Slippers And Thieves
by Christina Bauer
(Fairy Tales of the Magicorum, #4)
Published by: Monster House Books
Publication date: November 26th 2019
Genres: Paranormal, Young Adult
Years ago, Elle—never call her Cinderella—escaped her evil step family in order to build a new life for herself in Manhattan. Today, Elle’s awful past is a distant memory. In fact, Elle even attends West Lake Prep, an exclusive high school where regular humans mix with members of the Magicorum, such as fairies, shifters and witches. Although she still must live in hiding from her evil stepfamily, Elle has always found ways to get whatever her heart desires.
That is, until Alec Le Charme.
Alec is the heir to the Le Charme dynasty of high-end jewelers. He’s also kind, charismatic, has a knee-melting smile. Elle has fallen for him, hard. Unfortunately, thanks to Elle’s evil step family, Alec is absolutely off limits. In fact, if Elle and Alec so much as kiss, it will start a magical chain reaction that would end in powerful factions of witches and wizards going to war. As a result, Elle and Alec vow to stay friends, no matter what. Then West Lake Prep holds a masquerade ball. Identities get mixed up and forbidden kisses are finally shared.
Time for the Magicorum to go to war, and for Elle to confront her hidden past in ways she never thought possible.
Elle – Age Fifteen
Then, jewel heist.
Rubbing my eyes, I refocus on my computer screen. A final study question appears.
SUN is to BRIGHTNESS as MAGIC is to…
I click on c) fading. A green check mark appears on screen.
Nailed it. Yay, me!
Not that the question was super-tough. Everyone knows magic’s disappearing from the world. Shifters, fairies and casters—folks called the Magicorum—are basically an endangered species. I should know. I’m one of them. In my case, my father’s a caster while my mother’s a fairy.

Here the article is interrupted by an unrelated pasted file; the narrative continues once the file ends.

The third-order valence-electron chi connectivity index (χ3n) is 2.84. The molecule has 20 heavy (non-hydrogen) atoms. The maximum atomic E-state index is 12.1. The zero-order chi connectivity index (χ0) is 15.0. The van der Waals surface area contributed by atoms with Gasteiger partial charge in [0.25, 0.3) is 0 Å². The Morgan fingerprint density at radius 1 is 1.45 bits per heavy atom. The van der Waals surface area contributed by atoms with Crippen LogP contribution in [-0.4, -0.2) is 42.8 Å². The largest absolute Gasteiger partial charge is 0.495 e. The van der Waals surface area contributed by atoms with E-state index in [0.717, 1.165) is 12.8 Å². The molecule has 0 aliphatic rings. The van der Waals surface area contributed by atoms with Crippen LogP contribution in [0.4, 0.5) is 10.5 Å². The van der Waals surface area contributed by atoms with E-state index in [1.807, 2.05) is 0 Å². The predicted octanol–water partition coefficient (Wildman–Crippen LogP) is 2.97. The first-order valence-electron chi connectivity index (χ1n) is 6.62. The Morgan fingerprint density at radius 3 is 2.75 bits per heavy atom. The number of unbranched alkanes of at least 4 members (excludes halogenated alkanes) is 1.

A knock sounds on the door. “Elle, may I come in?” That’s my mother, Rae.
The door swings open; Mom steps inside. She’s willowy and petite with large blue eyes and long blonde hair. My heart sinks. Mom’s shoulder bones jut out against the straps of her yellow sundress. She’s getting more skeleton-like by the day. Meanwhile, I’m a younger and healthier version of her. I can’t help but feel a little guilty about that.
“How are you?” My voice wobbles as I ask the question.
“Better and better.” Mom waves me off. “Is your homework done?”
Once again, Mom veers the conversation away from her illness. In Mom’s mind, if you don’t talk about being sick, then it isn’t happening. And today, like most days, I don’t have the heart to bust up her system. If Mom says she’s better, then I won’t push it. After all, we’ve tried tons of healers. And we live in New York City, home of the best cancer treatment centers ever. Nothing has made a difference for Mom.
I plaster on a fake smile. “Almost finished here.”
Mom closes the door behind her. I frown. Closed door chats are never good.
“I wanted to talk alone,” says Mom. “You see, Marchesa’s daughters are the same age as you.” She twists her fingers together at her waistline. “Both Agatha and Ivy love their high school. They’re meeting all sorts of new people.”